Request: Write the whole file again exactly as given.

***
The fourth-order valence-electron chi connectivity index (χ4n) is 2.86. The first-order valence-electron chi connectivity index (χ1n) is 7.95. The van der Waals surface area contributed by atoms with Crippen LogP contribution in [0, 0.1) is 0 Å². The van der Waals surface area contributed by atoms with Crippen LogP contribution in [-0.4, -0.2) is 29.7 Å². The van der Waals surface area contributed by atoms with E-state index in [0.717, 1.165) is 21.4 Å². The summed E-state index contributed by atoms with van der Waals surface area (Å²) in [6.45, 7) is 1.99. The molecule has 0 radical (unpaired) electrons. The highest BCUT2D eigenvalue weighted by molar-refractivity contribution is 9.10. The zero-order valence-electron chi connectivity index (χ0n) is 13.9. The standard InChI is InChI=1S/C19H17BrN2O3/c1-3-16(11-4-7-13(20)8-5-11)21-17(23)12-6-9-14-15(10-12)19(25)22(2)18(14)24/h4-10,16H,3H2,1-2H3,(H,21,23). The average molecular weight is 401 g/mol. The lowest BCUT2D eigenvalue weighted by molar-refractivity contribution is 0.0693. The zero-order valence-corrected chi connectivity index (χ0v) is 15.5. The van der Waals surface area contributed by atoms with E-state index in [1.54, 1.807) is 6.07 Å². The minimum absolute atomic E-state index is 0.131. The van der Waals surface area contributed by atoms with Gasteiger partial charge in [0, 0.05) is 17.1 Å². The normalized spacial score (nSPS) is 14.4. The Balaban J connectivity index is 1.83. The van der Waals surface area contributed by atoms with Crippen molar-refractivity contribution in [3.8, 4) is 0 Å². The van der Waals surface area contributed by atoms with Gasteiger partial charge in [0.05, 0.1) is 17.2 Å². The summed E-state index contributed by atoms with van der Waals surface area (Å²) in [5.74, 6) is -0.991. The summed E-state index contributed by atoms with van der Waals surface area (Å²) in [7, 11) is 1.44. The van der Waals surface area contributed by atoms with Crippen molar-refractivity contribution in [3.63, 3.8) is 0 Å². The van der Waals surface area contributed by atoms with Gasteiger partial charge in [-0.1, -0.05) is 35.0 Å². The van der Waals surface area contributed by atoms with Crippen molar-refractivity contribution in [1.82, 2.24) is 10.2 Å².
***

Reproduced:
The fourth-order valence-electron chi connectivity index (χ4n) is 2.86. The first-order valence-electron chi connectivity index (χ1n) is 7.95. The van der Waals surface area contributed by atoms with Crippen LogP contribution in [0, 0.1) is 0 Å². The van der Waals surface area contributed by atoms with Crippen LogP contribution in [-0.4, -0.2) is 29.7 Å². The van der Waals surface area contributed by atoms with E-state index in [0.717, 1.165) is 21.4 Å². The summed E-state index contributed by atoms with van der Waals surface area (Å²) in [6.45, 7) is 1.99. The molecule has 0 radical (unpaired) electrons. The highest BCUT2D eigenvalue weighted by molar-refractivity contribution is 9.10. The zero-order valence-electron chi connectivity index (χ0n) is 13.9. The standard InChI is InChI=1S/C19H17BrN2O3/c1-3-16(11-4-7-13(20)8-5-11)21-17(23)12-6-9-14-15(10-12)19(25)22(2)18(14)24/h4-10,16H,3H2,1-2H3,(H,21,23). The average molecular weight is 401 g/mol. The lowest BCUT2D eigenvalue weighted by molar-refractivity contribution is 0.0693. The zero-order valence-corrected chi connectivity index (χ0v) is 15.5. The van der Waals surface area contributed by atoms with E-state index in [1.54, 1.807) is 6.07 Å². The minimum absolute atomic E-state index is 0.131. The van der Waals surface area contributed by atoms with Gasteiger partial charge in [0, 0.05) is 17.1 Å². The normalized spacial score (nSPS) is 14.4. The Balaban J connectivity index is 1.83. The van der Waals surface area contributed by atoms with Crippen molar-refractivity contribution in [3.8, 4) is 0 Å². The van der Waals surface area contributed by atoms with Gasteiger partial charge in [0.05, 0.1) is 17.2 Å². The summed E-state index contributed by atoms with van der Waals surface area (Å²) in [5.74, 6) is -0.991. The summed E-state index contributed by atoms with van der Waals surface area (Å²) in [7, 11) is 1.44. The van der Waals surface area contributed by atoms with Crippen molar-refractivity contribution in [3.63, 3.8) is 0 Å². The van der Waals surface area contributed by atoms with Gasteiger partial charge in [-0.1, -0.05) is 35.0 Å². The van der Waals surface area contributed by atoms with Crippen molar-refractivity contribution in [1.82, 2.24) is 10.2 Å².